King In Black Thunderbolts #1 begins Marvel Comics’ newest rendition of a supervillain ensemble on January 13. Through Kingpin, writer Matthew Rosenberg puts Taskmaster and Star through a gauntlet they might not survive. Artist Juan Ferreyra showcases the entire issue’s dire mood with impressive panel work, scale, and shading. Letterer Joe Sabino completes the package through his word balloons.
The Kingpin’s Comeback Thunderbolts
King In Black Thunderbolts #1 follows the Kingpin’s copyright legal version of the Suicide Squad. Rosenberg puts some of Marvel’s less egotistical villains together for the chance of seeing their personalities bounce and clash.
Taskmaster remains one of the more levelheaded characters, as his record with dealing with the absurd suggests. So when he encounters an event so absurd, his practical mind gives him the most common sense. Taskmaster knows when the Thunderbolts need the right equipment and can’t afford a distraction.
Because Star is the only one with any firepower to survive against giant symbiote dragons, her recent series keeps her fresh and full of opportunity for developments despite her newcomer status. She wants to be a hero but has limitations in both power and opportunity for good. Luckily one of her co-stars seems to provide just enough backup to make up for it.
Batroc the Leaper is always a fan-favorite character and serves as good comic relief. His lighthearted attitude complements both his more serious teammates and the whole situation. Back in the initial meeting, he displays a more professional attitude than Taskmaster. No amount of death threats seem to get him down.
King In Black Thunderbolts #1: Keeping Control
With Ferreyra serving as the overall artist of King In Black Thunderbolts #1, it says a lot about his dedication. His panel layout certainly attests to this statement, including the use of a 9-panel grid. That one page, along with Kingpin’s presence, demonstrates the amount of power he has over the immediate situation. One way or another, Wilson Fisk will get what he wants out of the Thunderbolts.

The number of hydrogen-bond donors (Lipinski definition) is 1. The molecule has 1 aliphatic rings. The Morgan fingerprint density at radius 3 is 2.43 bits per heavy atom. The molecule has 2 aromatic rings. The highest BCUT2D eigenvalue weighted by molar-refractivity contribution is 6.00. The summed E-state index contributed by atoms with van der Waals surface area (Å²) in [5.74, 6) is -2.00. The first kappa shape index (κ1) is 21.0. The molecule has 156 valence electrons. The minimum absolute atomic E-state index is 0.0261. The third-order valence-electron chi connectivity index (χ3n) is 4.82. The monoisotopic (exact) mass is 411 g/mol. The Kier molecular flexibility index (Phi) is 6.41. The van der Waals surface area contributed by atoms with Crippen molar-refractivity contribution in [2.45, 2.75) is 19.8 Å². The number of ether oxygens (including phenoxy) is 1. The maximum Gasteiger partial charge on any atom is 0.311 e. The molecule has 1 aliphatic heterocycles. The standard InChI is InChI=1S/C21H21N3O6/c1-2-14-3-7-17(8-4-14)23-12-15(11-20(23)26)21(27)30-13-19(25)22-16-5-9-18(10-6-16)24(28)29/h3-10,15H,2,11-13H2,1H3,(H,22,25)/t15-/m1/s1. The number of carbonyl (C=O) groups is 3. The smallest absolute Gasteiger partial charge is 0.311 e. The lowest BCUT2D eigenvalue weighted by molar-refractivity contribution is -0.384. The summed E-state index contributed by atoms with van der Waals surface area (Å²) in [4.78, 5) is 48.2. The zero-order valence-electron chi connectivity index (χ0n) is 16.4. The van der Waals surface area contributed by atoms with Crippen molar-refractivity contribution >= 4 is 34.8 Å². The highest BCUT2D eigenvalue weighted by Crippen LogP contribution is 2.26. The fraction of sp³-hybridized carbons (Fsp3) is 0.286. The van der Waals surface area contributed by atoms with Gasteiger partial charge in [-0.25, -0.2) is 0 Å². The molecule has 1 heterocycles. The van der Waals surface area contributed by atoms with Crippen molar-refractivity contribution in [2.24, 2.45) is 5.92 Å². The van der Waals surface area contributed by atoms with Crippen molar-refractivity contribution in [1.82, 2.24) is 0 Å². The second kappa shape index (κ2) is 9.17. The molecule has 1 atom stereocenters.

The other giant of King In Black Thunderbolts #1, Rhino, also demonstrates his presence in scale alone. His large size gives him an edge over others in hypotheticals. The fact he wasn’t in the issue’s introduction with the rest of the team calls into question his fate.
Finally, there comes the colors and shading within the issue. Anyone following King In Black knows the situation is dark, with shadows blanketing the panels. To make matters worse, the color red is practically a signifier that someone will die or is at risk of dying. Considering Star’s role in King In Black Thunderbolts #1, the red on her costume makes her a target.
Letters Between Artists
VC’s Joe Sabino is the main letterer of King In Black Thunderbolts #1. The word balloons he employs keep the pacing and tone in overall flux. A single splash page with a speech shows Kingpin’s presence and the Thunderbolts in question. Then there are the widescreen panels that feature short but sweet sentences to not slow down the action.
One point to question is the SFX; crashes, a gunshot, and a sudden attack look more like Ferreyra’s art. Either Sabino is really good at making SFX extensions of his co-artists, or Ferreyra is going uncredited for this.
Pay Attention to King In Black Thunderbolts #1
King In Black Thunderbolts #1 brings out the best in an ensemble of villainous characters. Each has a role that makes them stand out and complement one another. It’s something that the artwork goes to lengths in order to showcase their roles and the stakes they face. This iteration of the Thunderbolts is one team to keep track of.